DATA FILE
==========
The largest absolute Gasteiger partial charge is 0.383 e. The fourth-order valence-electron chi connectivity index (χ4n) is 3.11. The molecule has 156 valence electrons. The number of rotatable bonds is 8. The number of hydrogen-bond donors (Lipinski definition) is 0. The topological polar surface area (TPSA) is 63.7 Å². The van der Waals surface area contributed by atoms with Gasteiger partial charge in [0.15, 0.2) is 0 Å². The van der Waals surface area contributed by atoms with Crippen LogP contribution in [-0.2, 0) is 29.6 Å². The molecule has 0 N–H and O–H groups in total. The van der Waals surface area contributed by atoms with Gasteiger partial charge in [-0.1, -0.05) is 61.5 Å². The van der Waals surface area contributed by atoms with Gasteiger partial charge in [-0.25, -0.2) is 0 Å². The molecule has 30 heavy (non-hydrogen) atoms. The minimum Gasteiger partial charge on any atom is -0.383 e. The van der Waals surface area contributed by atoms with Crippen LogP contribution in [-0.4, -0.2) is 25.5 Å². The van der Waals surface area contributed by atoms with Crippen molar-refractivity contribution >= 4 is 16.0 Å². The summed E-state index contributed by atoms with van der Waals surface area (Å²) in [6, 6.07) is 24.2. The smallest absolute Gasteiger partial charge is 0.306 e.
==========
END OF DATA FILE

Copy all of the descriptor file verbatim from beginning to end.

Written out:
The largest absolute Gasteiger partial charge is 0.383 e. The fourth-order valence-electron chi connectivity index (χ4n) is 3.11. The molecule has 156 valence electrons. The number of rotatable bonds is 8. The number of hydrogen-bond donors (Lipinski definition) is 0. The topological polar surface area (TPSA) is 63.7 Å². The van der Waals surface area contributed by atoms with Gasteiger partial charge in [0.15, 0.2) is 0 Å². The van der Waals surface area contributed by atoms with Crippen LogP contribution in [-0.2, 0) is 29.6 Å². The molecule has 0 N–H and O–H groups in total. The van der Waals surface area contributed by atoms with Gasteiger partial charge in [-0.1, -0.05) is 61.5 Å². The van der Waals surface area contributed by atoms with Gasteiger partial charge in [-0.25, -0.2) is 0 Å². The molecule has 30 heavy (non-hydrogen) atoms. The minimum Gasteiger partial charge on any atom is -0.383 e. The van der Waals surface area contributed by atoms with Crippen LogP contribution in [-0.4, -0.2) is 25.5 Å². The van der Waals surface area contributed by atoms with Crippen molar-refractivity contribution >= 4 is 16.0 Å². The summed E-state index contributed by atoms with van der Waals surface area (Å²) in [6, 6.07) is 24.2. The smallest absolute Gasteiger partial charge is 0.306 e.